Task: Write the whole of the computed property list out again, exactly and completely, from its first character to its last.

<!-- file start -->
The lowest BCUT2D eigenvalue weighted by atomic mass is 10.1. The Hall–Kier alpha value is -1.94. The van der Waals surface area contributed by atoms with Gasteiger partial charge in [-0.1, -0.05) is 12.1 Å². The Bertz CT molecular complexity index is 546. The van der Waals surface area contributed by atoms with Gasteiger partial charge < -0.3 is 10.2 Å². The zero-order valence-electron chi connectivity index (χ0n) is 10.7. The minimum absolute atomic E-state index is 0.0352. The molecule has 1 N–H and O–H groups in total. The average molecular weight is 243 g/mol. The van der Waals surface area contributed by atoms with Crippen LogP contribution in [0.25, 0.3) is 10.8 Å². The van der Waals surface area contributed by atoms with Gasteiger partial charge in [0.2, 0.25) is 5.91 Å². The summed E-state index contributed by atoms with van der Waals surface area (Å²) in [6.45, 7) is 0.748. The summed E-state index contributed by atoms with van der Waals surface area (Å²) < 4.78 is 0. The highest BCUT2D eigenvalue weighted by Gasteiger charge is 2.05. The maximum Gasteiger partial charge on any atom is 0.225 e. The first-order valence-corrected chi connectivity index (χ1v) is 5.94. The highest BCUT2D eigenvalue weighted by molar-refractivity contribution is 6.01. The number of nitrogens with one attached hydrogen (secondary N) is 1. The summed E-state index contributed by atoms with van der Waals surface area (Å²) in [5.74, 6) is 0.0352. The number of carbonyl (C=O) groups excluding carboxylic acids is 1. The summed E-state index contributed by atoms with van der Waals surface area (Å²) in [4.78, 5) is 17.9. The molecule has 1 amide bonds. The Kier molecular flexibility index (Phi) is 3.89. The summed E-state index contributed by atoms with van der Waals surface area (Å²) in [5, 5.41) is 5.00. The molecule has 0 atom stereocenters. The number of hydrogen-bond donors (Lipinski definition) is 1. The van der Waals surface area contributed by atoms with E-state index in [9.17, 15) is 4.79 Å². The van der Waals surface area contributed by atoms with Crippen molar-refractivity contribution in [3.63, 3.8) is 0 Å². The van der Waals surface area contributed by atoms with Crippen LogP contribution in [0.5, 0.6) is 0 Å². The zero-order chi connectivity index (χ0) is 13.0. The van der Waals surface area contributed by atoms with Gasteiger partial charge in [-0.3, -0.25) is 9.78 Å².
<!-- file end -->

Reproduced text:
The lowest BCUT2D eigenvalue weighted by atomic mass is 10.1. The Hall–Kier alpha value is -1.94. The van der Waals surface area contributed by atoms with Gasteiger partial charge in [-0.1, -0.05) is 12.1 Å². The Bertz CT molecular complexity index is 546. The van der Waals surface area contributed by atoms with Gasteiger partial charge < -0.3 is 10.2 Å². The zero-order valence-electron chi connectivity index (χ0n) is 10.7. The minimum absolute atomic E-state index is 0.0352. The molecule has 1 N–H and O–H groups in total. The average molecular weight is 243 g/mol. The van der Waals surface area contributed by atoms with Crippen LogP contribution in [0.25, 0.3) is 10.8 Å². The van der Waals surface area contributed by atoms with Gasteiger partial charge in [0.2, 0.25) is 5.91 Å². The summed E-state index contributed by atoms with van der Waals surface area (Å²) in [6.45, 7) is 0.748. The summed E-state index contributed by atoms with van der Waals surface area (Å²) < 4.78 is 0. The highest BCUT2D eigenvalue weighted by Gasteiger charge is 2.05. The maximum Gasteiger partial charge on any atom is 0.225 e. The first-order valence-corrected chi connectivity index (χ1v) is 5.94. The highest BCUT2D eigenvalue weighted by molar-refractivity contribution is 6.01. The number of nitrogens with one attached hydrogen (secondary N) is 1. The summed E-state index contributed by atoms with van der Waals surface area (Å²) in [5.74, 6) is 0.0352. The number of carbonyl (C=O) groups excluding carboxylic acids is 1. The summed E-state index contributed by atoms with van der Waals surface area (Å²) in [4.78, 5) is 17.9. The molecule has 1 amide bonds. The Kier molecular flexibility index (Phi) is 3.89. The summed E-state index contributed by atoms with van der Waals surface area (Å²) in [5, 5.41) is 5.00. The molecule has 0 atom stereocenters. The number of hydrogen-bond donors (Lipinski definition) is 1. The van der Waals surface area contributed by atoms with E-state index in [9.17, 15) is 4.79 Å². The van der Waals surface area contributed by atoms with Crippen molar-refractivity contribution in [3.63, 3.8) is 0 Å². The van der Waals surface area contributed by atoms with Crippen LogP contribution in [0.5, 0.6) is 0 Å². The zero-order chi connectivity index (χ0) is 13.0. The van der Waals surface area contributed by atoms with Gasteiger partial charge in [-0.3, -0.25) is 9.78 Å².